Siphoning is made easier when the carboy is stacked high (on a counter or table top) and the pot is either in your sink, on a chair or on the ground. This way gravity gives you an assist.

Insert the racking cane, with the tip on the end, into the carboy. Make sure the tip is far enough away from any sediment so it doesn’t suck it up. Hold the clamped end of the tubing over the sink or a cup/bowl to catch the water in the tube. Unclamp to let this water escape. Clamp as soon as cider starts to freely flow out from the tubing.

Let the siphon transfer all the cider from your carboy into the pot of priming sugar. Mix gently with a spoon to disperse the sugar evenly.

Step 8: Fill bottles & let carbonate

Repeat the siphon process again – filling the tube with water to start a flow – in order to transfer cider from the pot into bottles. Fill each bottle slightly above the base of the neck and cap. Leaving too much headspace will make the carbonation process take longer.

Store your capped bottles at room temperature (not in the fridge) and out of sunlight for 10 days. After 10 days, place one bottle in the fridge to chill. Pop it open to assess the carbonation level. If it’s fizzy enough for you, refrigerate the rest of the batch to lock in the carbonation. If it’s still too flat, let the bottles age at room temperature for 3-5 more days before testing another bottle.



Yeast and apple juice create a pretty delicious beverage, but this simple base leaves plenty of room for personalization and experimentation. If you want to get creative with your hard cider flavor combos keep these 3 tips in mind:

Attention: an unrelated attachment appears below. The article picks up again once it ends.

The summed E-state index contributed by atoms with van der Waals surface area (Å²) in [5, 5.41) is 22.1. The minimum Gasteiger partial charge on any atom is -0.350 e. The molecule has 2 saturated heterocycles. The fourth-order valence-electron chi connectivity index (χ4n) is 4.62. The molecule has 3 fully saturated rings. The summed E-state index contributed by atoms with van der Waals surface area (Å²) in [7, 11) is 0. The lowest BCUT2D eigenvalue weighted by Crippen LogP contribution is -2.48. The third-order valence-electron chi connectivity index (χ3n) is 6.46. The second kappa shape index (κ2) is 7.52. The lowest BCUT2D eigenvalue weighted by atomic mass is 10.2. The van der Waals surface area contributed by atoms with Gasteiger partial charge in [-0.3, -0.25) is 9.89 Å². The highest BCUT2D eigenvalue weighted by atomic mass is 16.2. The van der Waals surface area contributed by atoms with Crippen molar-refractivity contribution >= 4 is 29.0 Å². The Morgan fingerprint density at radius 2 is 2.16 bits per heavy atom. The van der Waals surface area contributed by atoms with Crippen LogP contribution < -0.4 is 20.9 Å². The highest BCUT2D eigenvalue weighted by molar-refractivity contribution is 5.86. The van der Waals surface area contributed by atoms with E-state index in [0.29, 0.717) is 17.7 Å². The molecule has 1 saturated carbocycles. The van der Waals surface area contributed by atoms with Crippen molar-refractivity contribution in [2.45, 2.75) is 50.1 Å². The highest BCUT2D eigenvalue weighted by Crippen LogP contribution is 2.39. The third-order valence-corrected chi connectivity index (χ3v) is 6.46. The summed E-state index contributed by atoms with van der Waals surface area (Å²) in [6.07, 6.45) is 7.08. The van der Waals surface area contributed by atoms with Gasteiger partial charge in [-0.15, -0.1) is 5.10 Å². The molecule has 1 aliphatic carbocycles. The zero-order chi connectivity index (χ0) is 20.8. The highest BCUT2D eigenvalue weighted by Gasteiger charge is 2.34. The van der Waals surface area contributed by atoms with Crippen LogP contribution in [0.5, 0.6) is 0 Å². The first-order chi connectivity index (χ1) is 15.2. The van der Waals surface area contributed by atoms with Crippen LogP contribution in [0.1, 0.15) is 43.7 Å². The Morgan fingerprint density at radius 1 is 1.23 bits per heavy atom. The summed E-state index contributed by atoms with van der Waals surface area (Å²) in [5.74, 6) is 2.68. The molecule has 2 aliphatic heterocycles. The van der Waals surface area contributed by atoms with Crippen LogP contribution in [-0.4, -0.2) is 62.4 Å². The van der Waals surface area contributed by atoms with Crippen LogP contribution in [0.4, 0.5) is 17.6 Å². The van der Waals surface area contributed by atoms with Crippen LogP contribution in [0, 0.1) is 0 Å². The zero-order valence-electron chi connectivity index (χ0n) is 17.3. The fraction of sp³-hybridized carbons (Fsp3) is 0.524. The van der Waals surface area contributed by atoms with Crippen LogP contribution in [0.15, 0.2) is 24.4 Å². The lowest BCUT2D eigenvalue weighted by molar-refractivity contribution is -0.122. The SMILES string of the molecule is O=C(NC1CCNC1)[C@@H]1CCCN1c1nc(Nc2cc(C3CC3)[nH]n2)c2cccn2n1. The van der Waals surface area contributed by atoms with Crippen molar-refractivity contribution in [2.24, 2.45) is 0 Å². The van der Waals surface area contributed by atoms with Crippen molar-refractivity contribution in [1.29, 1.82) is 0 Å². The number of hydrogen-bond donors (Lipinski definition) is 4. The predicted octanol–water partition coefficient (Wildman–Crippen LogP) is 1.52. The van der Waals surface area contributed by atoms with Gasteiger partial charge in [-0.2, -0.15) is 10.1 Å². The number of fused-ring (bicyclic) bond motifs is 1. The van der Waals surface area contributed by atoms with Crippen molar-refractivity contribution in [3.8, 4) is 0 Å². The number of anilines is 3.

1. Add your favorite fruit. In order to ferment with fruit you’ll need to make a thin puree that evenly distributes the flavor. Add your desired fruit (peach, berries, pear, etc.) to a blender and incorporate some water if necessary. Strain the mixture through a cheesecloth or mesh strainer. Boil the strained fruit for 5 minutes (to sanitize) and let cool before adding directly to the carboy and then add yeast.

      2. Use spices for effortless added flavor. Try adding cinnamon sticks (we suggest 2 per gallon), whole cloves, star anise, cardamom pods, etc. directly to the fermenter after 2 days of fermentation.

      3. Incorporate other juices with your apple juice base. You will need to use at least 50% apple juice, though. Many fruit juices can work well as a 50/50 or 75/25 blend – think cranberry or cherry. We advise against using lemon juice or other citrus juices. They’re quite acidic and have low sugar content, making fermentation pretty difficult.

Let’s Recap!

    • Our Hard Apple Cider Kit includes just about everything you need to get started: reusable equipment, instructions & ingredients to make three separate batches!
    • You’ll need to source 1 gallon of your favorite apple juice or apple cider base. Make sure it is natural and without preservatives.
    • You’ll also need to source bottles for your hard cider. Each gallon makes ~ten 12oz bottles. You can start with our Deluxe Bottling Kit, our Clear Bottling Kit, you can source swing-top bottles or you can save your empty pry-off beer bottles and use our Capping Kit.
    • You can customize your flavors with each batch by adding spices, adding fruit or splitting your apple juice base in half with another fruit juice.
    • If you run out of yeast you can always restock with a Hard Cider Recipe Kit, which includes 3 more sets of yeast & sanitizer to clean your equipment and ferment another gallon.